Building a Strong, Self-driving Organizational Structure in Collaboration with Internal Stakeholders

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You may think that marketing in Europe and the US is broadly similar to how it’s done in Japan. But many Japanese companies, particularly in the manufacturing industry, often face challenges in securing the necessary assets and gaining internal support to drive their global marketing initiatives.

In this interview, Enrico Brosio, President of MarketOne International talks to Ryoichi Takeuchi, Global Digital Marketing Manager of Japan’s Resonac Corporation. Resonac is currently a client of MarketOne Japan.

Drawing on examples from advanced global marketing, they discuss the necessary steps and stages to establish a marketing model that is best suited to their company. They started off by introducing themselves and providing an overview of their organization.

Takeuchi: I’m Ryoichi Takeuchi from Resonac Corporation. Resonac was established in January 2023 through the merger of Showa Denko and Showa Denko Materials (formerly Hitachi Chemical). I lead the Platform Group within the Corporate Marketing Department, overseeing the activities of the Digital Marketing team and CRM team. We’ve been expanding our digital marketing activities within the company since 2016, and it has been an ongoing effort.

Brosio: I’m Enrico Brosio, President of MarketOne International. Based in London, among other things I’m responsible for corporate and business development outside of Japan. Our clients and our company are constantly experimenting and innovating on the front line of global marketing. Today is a very valuable opportunity to get inspired by engaging in a conversation around the expansion of a global marketing practice from Japan. Thank you for the opportunity!

Takeuchi: Thank you. What kind of services does MarketOne offer outside of Japan?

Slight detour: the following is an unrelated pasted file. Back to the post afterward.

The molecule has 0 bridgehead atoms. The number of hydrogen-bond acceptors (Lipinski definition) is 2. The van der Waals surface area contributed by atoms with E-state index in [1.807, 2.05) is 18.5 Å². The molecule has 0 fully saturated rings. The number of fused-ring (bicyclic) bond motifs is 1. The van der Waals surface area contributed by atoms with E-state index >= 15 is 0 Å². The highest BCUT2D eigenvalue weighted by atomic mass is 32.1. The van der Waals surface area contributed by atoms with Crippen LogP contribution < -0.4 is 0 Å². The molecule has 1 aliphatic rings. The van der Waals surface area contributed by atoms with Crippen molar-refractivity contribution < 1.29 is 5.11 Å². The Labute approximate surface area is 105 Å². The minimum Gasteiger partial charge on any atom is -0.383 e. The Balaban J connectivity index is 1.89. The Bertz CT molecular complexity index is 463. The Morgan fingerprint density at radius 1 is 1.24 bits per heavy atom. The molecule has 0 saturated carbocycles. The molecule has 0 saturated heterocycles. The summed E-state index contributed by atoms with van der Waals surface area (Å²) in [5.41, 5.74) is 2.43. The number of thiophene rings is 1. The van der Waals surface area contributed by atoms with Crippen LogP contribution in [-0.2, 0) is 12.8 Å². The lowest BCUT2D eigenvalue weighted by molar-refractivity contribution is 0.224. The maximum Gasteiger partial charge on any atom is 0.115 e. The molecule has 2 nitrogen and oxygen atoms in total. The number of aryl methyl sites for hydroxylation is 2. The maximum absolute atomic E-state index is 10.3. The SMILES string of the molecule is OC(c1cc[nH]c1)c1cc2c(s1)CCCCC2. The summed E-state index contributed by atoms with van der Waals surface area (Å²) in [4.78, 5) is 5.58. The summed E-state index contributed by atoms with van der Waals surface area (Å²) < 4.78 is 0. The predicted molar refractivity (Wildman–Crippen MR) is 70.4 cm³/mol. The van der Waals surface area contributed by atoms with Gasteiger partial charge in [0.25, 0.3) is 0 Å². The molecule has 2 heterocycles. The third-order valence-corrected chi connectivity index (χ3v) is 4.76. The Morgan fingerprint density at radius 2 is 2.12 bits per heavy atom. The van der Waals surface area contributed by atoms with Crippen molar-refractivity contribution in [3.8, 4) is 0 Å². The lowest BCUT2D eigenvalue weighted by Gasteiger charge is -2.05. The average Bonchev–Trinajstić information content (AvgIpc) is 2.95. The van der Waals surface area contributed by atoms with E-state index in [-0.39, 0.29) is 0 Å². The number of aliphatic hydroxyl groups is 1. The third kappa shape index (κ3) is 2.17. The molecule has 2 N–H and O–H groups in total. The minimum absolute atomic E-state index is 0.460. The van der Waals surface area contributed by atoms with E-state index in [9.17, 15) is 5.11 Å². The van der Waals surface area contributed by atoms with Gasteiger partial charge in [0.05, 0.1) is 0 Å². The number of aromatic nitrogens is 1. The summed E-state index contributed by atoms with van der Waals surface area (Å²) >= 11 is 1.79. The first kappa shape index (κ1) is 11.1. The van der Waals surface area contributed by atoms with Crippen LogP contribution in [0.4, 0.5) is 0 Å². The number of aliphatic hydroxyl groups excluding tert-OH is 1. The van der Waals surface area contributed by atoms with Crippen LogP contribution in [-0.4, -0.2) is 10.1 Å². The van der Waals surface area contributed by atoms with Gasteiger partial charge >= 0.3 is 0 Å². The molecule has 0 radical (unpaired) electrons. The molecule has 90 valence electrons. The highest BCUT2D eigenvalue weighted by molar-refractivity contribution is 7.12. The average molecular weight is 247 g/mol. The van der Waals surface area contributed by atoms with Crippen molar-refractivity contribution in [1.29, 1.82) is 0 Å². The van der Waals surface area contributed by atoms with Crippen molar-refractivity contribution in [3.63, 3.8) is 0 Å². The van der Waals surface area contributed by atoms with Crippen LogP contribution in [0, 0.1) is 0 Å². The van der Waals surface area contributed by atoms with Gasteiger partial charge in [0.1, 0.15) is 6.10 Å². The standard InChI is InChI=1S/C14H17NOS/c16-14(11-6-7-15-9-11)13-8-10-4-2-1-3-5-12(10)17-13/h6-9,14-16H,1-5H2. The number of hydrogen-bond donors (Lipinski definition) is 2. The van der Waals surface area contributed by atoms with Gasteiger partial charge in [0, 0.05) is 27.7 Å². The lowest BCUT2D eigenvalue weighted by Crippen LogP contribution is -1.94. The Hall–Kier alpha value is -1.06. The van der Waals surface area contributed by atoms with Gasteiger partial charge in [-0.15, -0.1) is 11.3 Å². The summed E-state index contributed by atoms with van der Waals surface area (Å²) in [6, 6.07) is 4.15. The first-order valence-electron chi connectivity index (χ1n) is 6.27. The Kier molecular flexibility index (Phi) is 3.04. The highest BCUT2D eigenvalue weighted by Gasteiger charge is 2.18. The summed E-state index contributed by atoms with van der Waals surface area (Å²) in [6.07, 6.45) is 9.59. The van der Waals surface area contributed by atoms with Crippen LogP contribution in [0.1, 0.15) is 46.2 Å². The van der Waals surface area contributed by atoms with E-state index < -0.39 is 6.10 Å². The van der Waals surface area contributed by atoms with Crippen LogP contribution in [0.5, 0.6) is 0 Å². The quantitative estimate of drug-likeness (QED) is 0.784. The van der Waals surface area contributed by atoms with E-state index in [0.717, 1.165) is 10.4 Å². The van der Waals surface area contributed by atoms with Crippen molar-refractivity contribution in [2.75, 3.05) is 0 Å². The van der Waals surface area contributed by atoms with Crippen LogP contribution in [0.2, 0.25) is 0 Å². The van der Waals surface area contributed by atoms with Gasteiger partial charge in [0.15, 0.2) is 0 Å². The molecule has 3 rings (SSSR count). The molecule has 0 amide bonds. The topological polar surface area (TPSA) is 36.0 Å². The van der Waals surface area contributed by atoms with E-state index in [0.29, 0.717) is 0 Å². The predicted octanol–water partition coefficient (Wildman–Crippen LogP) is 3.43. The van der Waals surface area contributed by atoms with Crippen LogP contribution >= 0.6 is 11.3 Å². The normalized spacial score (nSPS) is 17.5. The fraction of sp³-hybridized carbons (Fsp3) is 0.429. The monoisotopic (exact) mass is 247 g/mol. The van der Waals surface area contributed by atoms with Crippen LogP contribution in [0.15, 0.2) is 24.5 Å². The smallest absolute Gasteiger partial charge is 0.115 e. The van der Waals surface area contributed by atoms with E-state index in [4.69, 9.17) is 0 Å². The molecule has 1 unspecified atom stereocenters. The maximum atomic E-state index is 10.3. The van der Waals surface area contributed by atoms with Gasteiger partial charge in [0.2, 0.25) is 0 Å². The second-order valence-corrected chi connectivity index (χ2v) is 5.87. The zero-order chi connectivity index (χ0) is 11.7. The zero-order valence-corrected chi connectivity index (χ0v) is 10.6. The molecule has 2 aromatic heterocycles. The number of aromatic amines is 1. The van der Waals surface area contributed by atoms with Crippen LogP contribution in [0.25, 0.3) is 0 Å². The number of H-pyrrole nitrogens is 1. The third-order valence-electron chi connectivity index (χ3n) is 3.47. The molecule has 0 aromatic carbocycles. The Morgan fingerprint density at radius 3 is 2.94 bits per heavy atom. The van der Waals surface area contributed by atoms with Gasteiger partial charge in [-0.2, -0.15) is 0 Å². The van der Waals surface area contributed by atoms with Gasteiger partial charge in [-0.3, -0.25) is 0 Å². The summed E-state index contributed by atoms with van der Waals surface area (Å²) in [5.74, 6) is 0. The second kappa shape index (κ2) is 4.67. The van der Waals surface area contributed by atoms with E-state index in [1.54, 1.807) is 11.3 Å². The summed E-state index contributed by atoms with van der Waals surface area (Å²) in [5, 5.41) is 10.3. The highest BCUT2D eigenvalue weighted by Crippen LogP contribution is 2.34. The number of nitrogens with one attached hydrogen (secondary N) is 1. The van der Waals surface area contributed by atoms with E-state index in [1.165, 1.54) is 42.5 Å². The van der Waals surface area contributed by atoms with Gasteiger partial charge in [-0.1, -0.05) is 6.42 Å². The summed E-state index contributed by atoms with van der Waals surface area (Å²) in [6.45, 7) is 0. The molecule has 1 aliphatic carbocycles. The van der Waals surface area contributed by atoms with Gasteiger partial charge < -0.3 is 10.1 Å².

Brosio: Like MarketOne Japan, we exclusively focus on providing services for B2B companies. Many of our clients are in the IT or manufacturing industries, and they’re led by global CMOs who handle a wide range of activities from branding to customer experience to demand generation. A significant portion of our marketing activities is multinational in nature. I’d like to congratulate you on the fresh rebranding of your company. How do you envision the future development of marketing?

Takeuchi: Thank you. As a CMO organization, we create a rolling plan envisioning where we want to be in five years’ time. Our goal for 2022 to 2027 is to generate new projects that contribute to our sustainable growth. We call this Potential Opportunity Analysis (POA). Last year, we generated projects that led to new business worth tens of billions of yen. However, our goal is to double that number and create twice as many new projects in five years.

Brosio: Doubling it in five years! That’s an exciting plan. In order to achieve that, a significant transformation in marketing activities seems necessary, wouldn’t you agree?

Takeuchi: Absolutely. For that purpose, we need to expand our activities in such regions as North America, Europe and ASEAN, and strengthen our presence in Japan. When it comes to international operations, we’re pursuing the idea of building a strong self-driving organizational structure in each country, rather than relying solely on top-down control.